Grass Fed – Is it Better For Your Gut?

If we eat meat or if we’re plant-based but still eat dairy products, it’s worth being up to speed on the different ways animals are reared on farms. It’s not just for interest or because we care about animal welfare. We need to buy the right kind of meat and/or dairy if we’re serious about fixing our gut.

If we buy ‘regular’ meat or dairy it means the animal it comes from was probably reared in intensive, industrial farming conditions and quite possibly finished on a feedlot, a place where hundreds or thousands of animals are penned tightly together and fed a cocktail of agrochemicals to gain weight as fast as possible.

Cruel Conditions

Cows, for example, are fed grain in these feedlots, which is not their normal food but helps to make them fat. These conditions also make them sick so they need antibiotics. In the US (but not currently in UK) cows are also given growth hormones.

A grass fed cow lives outside in the fresh air and eats grass. The equivalent for pigs and chickens is ‘outdoor reared’.

The question for today is which is better for gut-healing, industrial or outdoor-reared, or are they the same?

This debate raises important ethical considerations about the treatment of animals but that’s not the focus of this post. I personally feel extremely uncomfortable about the way animals are treated in industrial farms, but I also recognise that food needs to be produced at an affordable price. We all need to keep food on the family table without blowing our monthly food budget apart.

Gut Irritants

However in terms of which is better for our gut, there’s no contest. Outdoor-reared animals have a very different nutrient profile to industrial. They contain much higher levels of important nutrients and much lower levels of harmful toxins.

Meat from industrially-reared animals contains the residue of antibiotics that were fed to them, and as we know, antibiotics upset the delicate balance of friendly bacteria in our gut.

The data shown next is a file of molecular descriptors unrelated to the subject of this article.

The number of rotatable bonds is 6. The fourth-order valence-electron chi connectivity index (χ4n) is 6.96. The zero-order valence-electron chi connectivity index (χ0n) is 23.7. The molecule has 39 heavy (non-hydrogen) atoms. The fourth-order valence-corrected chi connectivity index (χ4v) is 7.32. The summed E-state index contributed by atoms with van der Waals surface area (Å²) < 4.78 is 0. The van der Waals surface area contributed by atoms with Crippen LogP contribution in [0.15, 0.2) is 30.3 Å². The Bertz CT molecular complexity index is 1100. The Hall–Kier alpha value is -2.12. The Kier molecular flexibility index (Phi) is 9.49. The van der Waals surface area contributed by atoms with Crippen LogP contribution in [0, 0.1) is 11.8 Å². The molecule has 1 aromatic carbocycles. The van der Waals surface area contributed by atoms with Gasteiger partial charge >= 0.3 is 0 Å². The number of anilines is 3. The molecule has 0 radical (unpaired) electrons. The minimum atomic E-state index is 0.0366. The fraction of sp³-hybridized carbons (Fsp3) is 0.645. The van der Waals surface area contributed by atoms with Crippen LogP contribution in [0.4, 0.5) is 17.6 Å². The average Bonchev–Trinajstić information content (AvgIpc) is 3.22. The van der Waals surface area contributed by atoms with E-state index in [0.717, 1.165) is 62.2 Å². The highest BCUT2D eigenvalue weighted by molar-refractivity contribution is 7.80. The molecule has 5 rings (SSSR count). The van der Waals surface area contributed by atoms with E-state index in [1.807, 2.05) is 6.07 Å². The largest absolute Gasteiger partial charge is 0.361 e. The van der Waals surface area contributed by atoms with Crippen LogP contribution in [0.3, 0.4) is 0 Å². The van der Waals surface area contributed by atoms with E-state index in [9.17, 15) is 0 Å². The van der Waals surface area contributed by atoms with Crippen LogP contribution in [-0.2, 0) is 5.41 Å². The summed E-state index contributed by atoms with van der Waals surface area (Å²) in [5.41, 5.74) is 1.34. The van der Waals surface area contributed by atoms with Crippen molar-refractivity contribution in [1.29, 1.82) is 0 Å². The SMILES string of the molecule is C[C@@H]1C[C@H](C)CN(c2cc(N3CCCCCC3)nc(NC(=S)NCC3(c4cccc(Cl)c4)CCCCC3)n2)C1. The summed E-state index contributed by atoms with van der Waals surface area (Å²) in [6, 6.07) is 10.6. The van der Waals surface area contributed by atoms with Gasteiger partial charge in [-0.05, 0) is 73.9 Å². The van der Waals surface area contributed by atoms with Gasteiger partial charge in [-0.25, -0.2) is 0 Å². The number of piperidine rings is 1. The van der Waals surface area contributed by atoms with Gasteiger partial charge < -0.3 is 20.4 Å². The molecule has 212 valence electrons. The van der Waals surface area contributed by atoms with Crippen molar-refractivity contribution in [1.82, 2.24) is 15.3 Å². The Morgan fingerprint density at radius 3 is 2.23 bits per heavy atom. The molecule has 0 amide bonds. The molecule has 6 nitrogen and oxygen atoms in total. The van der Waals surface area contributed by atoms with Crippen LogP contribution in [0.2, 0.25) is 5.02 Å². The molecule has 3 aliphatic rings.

Industrial meat also contains residues of pesticides and herbicides. These irritate our gut. Animals in the US are also fed genetically modified crops and growth hormones, which can further upset our own internal ecosystem.

The big food manufacturers state confidently that the levels of these contaminants in our meat are safe for us. While they might be relatively safe for the average person, these contaminants are not ok for us while we’re struggling with gut problems. They irritate the inflamed gut lining and disrupt our already-unhappy microbiome.

Also, if we have leaky gut these little molecules of high-tech agrochemicals pass more easily into our bodies, where they cause more damage and inflammation.

It’s true that ‘grass-fed’ has become a Paleo buzzword that you might well be skeptical about, but if our gut is in bad shape and our budget allows, grass-fed is definitely the best choice.

What if we’re plant-based but eat dairy?

If we follow a plant-based diet and eat some diary products such as milk, cheese or yogurt, we still need to be aware of whether these products come from a grass-fed herd of cattle or an industrially raised herd.